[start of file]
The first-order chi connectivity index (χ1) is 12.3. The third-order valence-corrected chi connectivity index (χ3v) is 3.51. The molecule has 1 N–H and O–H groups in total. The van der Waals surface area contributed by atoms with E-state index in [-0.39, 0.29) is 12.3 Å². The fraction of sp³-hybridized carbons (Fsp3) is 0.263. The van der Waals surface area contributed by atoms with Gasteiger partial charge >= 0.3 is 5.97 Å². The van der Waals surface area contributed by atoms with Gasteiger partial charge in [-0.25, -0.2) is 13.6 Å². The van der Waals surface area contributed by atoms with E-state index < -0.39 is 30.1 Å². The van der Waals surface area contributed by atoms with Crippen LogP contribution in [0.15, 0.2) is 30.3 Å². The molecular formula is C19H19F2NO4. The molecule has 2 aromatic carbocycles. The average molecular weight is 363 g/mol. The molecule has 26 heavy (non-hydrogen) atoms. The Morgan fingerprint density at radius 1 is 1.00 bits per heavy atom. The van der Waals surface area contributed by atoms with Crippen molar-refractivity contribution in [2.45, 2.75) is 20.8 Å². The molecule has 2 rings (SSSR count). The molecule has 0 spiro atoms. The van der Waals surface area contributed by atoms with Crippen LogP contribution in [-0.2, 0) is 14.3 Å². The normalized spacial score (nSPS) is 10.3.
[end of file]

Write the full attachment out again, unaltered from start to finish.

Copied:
The first-order chi connectivity index (χ1) is 12.3. The third-order valence-corrected chi connectivity index (χ3v) is 3.51. The molecule has 1 N–H and O–H groups in total. The van der Waals surface area contributed by atoms with E-state index in [-0.39, 0.29) is 12.3 Å². The fraction of sp³-hybridized carbons (Fsp3) is 0.263. The van der Waals surface area contributed by atoms with Gasteiger partial charge >= 0.3 is 5.97 Å². The van der Waals surface area contributed by atoms with Gasteiger partial charge in [-0.25, -0.2) is 13.6 Å². The van der Waals surface area contributed by atoms with E-state index < -0.39 is 30.1 Å². The van der Waals surface area contributed by atoms with Crippen LogP contribution in [0.15, 0.2) is 30.3 Å². The molecular formula is C19H19F2NO4. The molecule has 2 aromatic carbocycles. The average molecular weight is 363 g/mol. The molecule has 26 heavy (non-hydrogen) atoms. The Morgan fingerprint density at radius 1 is 1.00 bits per heavy atom. The van der Waals surface area contributed by atoms with Crippen molar-refractivity contribution in [2.45, 2.75) is 20.8 Å². The molecule has 2 rings (SSSR count). The molecule has 0 spiro atoms. The van der Waals surface area contributed by atoms with Crippen LogP contribution in [-0.2, 0) is 14.3 Å². The normalized spacial score (nSPS) is 10.3.